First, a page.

Even cheaper frames from a major manufacturer like Trek or Giant are going to be fairly decent, and worthy of upgrading, but in the bike industry, you generally get what you pay for. That's not to say a $500 entry level bike is garbage. That bike will actually take you pretty far. At least, that's where I started with my GF Tassajara back in '99, and it's still my only mountain steed after all these years.
 

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Just an idea..... BUT..

You could buy a complete bike, Rockhopper (great bike/price) or something like that.. which is a great frame and you could upgradethe components on it later. (FYI... The 09 Rockhoppers have some good components on it, I just bought one) Depends on what type of riding you will be doing also. Gotta think about that..

Having said that.....

Get a bike you can ride now... Buy another frame (if you don't like the one your riding) and then switch them out and sell the old frame... Either way it's a win, win situation for you.. You get to ride your bike from the beginning... get a better idea on the TYPE of riding you will be doing and what you enjoy, then buy a frame that fits your needs. If you buy something extremely expensive and decide you don't really need that type of frame for the type of riding you are doing, then you have waisted your money.. it's like buying a 4x4 jeep when you live and drive in the city and never take it off road... Get my drift?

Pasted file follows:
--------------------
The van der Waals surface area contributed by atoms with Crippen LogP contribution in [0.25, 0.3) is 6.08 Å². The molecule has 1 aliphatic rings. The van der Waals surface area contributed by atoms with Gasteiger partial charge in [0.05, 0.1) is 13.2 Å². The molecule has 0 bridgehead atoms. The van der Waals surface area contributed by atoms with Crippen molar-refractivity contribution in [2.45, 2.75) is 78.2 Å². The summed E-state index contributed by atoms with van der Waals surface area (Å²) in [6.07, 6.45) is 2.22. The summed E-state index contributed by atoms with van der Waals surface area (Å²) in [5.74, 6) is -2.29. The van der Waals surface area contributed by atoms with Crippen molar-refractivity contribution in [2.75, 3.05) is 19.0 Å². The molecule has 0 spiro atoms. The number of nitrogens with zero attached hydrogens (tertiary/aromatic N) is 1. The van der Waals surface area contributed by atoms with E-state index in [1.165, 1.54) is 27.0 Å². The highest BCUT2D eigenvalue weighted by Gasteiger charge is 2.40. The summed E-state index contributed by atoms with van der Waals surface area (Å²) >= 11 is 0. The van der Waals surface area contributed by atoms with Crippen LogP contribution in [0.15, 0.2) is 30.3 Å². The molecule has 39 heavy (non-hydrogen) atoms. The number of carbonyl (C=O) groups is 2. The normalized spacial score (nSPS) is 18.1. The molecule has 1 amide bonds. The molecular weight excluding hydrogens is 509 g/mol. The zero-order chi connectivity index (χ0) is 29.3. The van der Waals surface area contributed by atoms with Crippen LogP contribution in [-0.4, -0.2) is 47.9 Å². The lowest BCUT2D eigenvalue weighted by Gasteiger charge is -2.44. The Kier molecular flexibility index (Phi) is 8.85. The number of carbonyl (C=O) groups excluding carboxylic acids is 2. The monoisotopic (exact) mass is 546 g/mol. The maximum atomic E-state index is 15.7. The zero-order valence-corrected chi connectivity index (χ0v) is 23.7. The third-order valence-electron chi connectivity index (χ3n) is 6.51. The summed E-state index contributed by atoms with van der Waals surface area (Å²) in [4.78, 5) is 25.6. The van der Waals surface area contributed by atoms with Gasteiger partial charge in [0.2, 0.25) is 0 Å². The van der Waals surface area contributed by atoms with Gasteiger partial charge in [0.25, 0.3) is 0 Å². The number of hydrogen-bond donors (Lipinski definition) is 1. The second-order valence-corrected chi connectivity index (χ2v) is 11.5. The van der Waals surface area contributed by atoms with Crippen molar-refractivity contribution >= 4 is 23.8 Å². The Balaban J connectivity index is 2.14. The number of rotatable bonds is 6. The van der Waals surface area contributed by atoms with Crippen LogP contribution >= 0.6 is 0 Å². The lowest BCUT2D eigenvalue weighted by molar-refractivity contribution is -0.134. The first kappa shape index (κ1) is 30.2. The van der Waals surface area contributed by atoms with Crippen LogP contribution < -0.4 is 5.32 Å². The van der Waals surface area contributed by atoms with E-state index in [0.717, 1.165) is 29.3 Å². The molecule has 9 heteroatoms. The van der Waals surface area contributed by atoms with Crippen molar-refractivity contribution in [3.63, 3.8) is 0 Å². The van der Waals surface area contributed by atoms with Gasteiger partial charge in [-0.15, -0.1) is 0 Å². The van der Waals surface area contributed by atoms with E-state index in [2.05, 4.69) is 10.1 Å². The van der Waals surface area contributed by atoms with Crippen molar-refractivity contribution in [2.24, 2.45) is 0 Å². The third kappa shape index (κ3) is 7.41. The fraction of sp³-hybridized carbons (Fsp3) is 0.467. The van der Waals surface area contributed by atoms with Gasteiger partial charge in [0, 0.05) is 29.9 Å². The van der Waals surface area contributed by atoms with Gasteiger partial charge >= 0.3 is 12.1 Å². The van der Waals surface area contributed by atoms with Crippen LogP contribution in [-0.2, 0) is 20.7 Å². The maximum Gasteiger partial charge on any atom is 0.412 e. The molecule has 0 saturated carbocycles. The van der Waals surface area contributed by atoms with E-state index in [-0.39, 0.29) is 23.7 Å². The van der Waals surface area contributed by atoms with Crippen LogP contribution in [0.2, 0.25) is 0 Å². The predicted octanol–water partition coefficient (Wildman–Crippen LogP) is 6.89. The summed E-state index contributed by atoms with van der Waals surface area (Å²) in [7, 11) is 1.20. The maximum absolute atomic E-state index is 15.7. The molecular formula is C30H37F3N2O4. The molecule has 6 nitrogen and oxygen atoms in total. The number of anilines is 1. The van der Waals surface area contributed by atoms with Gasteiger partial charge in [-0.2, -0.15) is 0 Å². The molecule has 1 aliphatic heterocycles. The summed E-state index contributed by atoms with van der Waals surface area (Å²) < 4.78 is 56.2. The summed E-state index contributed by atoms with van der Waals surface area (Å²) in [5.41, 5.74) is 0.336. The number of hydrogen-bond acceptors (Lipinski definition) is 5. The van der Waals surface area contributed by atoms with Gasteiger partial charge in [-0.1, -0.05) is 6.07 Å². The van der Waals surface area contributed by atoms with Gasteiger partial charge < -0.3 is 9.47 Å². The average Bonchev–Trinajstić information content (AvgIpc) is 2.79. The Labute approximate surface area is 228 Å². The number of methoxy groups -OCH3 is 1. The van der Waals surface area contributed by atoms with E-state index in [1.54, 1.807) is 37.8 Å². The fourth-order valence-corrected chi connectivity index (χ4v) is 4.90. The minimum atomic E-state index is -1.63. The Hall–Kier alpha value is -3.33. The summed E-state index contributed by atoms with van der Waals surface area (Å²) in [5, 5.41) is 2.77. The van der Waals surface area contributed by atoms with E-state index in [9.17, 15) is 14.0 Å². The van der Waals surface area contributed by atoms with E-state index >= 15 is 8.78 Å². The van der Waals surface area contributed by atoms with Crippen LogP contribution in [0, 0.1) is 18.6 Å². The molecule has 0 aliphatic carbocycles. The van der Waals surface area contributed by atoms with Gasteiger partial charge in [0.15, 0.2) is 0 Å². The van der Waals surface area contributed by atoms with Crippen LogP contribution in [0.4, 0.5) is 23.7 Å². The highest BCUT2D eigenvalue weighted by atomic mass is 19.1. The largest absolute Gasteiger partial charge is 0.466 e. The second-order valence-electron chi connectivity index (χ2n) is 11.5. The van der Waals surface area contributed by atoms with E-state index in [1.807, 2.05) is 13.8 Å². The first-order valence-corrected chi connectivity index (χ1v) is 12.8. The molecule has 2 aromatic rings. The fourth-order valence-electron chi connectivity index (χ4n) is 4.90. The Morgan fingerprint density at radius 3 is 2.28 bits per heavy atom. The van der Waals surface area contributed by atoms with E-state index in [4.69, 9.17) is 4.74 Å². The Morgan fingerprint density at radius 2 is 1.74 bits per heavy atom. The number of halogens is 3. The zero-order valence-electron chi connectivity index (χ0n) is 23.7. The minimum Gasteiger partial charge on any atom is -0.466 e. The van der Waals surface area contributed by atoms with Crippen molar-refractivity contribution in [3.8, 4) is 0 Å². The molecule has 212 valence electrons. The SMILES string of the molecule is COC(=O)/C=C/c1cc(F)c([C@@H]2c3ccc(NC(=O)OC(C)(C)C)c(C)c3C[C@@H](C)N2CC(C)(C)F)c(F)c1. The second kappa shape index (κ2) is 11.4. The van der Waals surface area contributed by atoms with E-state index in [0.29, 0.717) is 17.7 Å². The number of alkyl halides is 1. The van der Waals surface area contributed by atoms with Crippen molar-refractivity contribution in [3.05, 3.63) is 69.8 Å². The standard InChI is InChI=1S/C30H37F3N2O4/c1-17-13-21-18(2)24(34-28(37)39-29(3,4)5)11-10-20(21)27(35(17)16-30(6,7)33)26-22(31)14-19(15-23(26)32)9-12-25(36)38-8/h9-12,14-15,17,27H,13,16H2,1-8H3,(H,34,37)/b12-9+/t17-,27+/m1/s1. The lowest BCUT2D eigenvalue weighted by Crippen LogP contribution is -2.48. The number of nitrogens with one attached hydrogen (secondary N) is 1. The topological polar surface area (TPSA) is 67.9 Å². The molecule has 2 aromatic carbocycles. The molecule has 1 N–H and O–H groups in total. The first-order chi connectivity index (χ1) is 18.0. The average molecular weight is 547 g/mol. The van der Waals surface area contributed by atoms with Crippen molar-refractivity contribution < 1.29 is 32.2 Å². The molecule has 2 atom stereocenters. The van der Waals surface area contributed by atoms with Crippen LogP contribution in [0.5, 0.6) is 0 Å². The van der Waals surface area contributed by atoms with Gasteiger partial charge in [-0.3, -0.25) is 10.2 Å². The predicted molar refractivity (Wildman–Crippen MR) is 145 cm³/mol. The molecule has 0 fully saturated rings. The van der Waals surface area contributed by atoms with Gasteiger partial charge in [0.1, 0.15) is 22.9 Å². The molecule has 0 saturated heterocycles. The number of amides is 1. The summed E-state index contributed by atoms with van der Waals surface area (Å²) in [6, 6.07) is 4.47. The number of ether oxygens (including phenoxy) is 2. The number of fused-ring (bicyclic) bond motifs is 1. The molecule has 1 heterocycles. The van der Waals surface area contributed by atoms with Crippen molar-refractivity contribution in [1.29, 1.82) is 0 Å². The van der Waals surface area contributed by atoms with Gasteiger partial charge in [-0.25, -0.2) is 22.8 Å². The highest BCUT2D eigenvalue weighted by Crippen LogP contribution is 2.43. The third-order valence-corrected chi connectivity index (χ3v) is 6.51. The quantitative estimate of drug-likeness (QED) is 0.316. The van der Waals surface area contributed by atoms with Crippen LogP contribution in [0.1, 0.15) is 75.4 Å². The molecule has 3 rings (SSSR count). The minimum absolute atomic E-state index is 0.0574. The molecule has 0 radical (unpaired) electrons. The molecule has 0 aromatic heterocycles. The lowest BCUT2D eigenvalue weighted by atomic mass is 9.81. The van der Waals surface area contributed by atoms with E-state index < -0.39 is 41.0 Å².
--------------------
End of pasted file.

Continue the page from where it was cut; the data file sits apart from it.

Just my 2cents...
 

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The Martian
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You're right, a good fitting frame is very important.

However, you aren't likely to find a high quality, light, worthy of upgrading frame with bottom of the barrel components on it. There is nothing wrong with most of those frames (in the $500 range for a complete bike); they are perfectly fine, but they won't be specialized for a riding style, won't have optimized tubing, won't be fine tuned structurally or in design, etc. They are designed to be do it all, general purpose bikes that can be made fairly cheaply, so you aren't going to get the ride like you would on a higher end frame that is specifically designed for your type of riding and doesn't compromise so much on design/materials vs. production cost.

In sort, they aren't frames I, personally, would be interested in upgrading no matter how well they fit me. I'd go find a nicer frame with similar geometry and upgrade that.